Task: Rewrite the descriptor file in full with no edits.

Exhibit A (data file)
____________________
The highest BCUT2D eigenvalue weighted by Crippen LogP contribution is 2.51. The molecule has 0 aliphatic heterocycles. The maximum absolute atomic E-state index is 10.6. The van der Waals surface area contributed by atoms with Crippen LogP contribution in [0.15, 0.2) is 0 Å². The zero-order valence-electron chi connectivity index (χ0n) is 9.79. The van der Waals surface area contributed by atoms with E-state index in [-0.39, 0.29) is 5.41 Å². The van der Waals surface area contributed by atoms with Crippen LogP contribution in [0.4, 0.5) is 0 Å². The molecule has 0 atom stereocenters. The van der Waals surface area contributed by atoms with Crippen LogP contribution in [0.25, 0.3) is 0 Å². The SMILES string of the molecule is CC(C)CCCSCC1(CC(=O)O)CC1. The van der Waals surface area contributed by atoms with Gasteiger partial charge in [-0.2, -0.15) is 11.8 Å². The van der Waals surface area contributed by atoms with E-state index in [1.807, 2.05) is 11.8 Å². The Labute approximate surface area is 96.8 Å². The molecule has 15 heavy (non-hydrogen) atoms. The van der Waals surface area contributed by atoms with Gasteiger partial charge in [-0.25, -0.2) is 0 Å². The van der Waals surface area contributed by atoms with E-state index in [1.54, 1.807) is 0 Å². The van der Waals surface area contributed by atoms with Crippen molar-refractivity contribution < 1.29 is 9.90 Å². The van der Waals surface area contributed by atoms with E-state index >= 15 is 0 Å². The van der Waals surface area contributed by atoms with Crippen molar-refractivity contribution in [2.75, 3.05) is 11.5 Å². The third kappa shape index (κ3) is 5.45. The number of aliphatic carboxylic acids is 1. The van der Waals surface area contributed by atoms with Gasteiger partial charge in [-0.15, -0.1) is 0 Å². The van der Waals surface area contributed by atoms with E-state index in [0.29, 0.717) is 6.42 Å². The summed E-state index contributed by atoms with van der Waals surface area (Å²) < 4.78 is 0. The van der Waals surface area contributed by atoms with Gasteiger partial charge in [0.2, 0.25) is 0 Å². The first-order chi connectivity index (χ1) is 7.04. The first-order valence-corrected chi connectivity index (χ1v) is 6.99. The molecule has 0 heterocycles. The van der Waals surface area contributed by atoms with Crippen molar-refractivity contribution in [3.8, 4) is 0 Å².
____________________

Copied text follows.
The highest BCUT2D eigenvalue weighted by Crippen LogP contribution is 2.51. The molecule has 0 aliphatic heterocycles. The maximum absolute atomic E-state index is 10.6. The van der Waals surface area contributed by atoms with Crippen LogP contribution in [0.15, 0.2) is 0 Å². The zero-order valence-electron chi connectivity index (χ0n) is 9.79. The van der Waals surface area contributed by atoms with E-state index in [-0.39, 0.29) is 5.41 Å². The van der Waals surface area contributed by atoms with Crippen LogP contribution in [0.4, 0.5) is 0 Å². The molecule has 0 atom stereocenters. The van der Waals surface area contributed by atoms with Crippen LogP contribution in [0.25, 0.3) is 0 Å². The SMILES string of the molecule is CC(C)CCCSCC1(CC(=O)O)CC1. The van der Waals surface area contributed by atoms with Gasteiger partial charge in [-0.2, -0.15) is 11.8 Å². The van der Waals surface area contributed by atoms with E-state index in [1.807, 2.05) is 11.8 Å². The Labute approximate surface area is 96.8 Å². The molecule has 15 heavy (non-hydrogen) atoms. The van der Waals surface area contributed by atoms with Gasteiger partial charge in [-0.25, -0.2) is 0 Å². The van der Waals surface area contributed by atoms with E-state index in [1.54, 1.807) is 0 Å². The van der Waals surface area contributed by atoms with Crippen molar-refractivity contribution < 1.29 is 9.90 Å². The van der Waals surface area contributed by atoms with E-state index >= 15 is 0 Å². The van der Waals surface area contributed by atoms with Crippen molar-refractivity contribution in [2.75, 3.05) is 11.5 Å². The third kappa shape index (κ3) is 5.45. The number of aliphatic carboxylic acids is 1. The van der Waals surface area contributed by atoms with Gasteiger partial charge in [-0.15, -0.1) is 0 Å². The van der Waals surface area contributed by atoms with E-state index in [0.29, 0.717) is 6.42 Å². The summed E-state index contributed by atoms with van der Waals surface area (Å²) < 4.78 is 0. The van der Waals surface area contributed by atoms with Gasteiger partial charge in [0.2, 0.25) is 0 Å². The first-order chi connectivity index (χ1) is 7.04. The first-order valence-corrected chi connectivity index (χ1v) is 6.99. The molecule has 0 heterocycles. The van der Waals surface area contributed by atoms with Crippen molar-refractivity contribution in [3.8, 4) is 0 Å².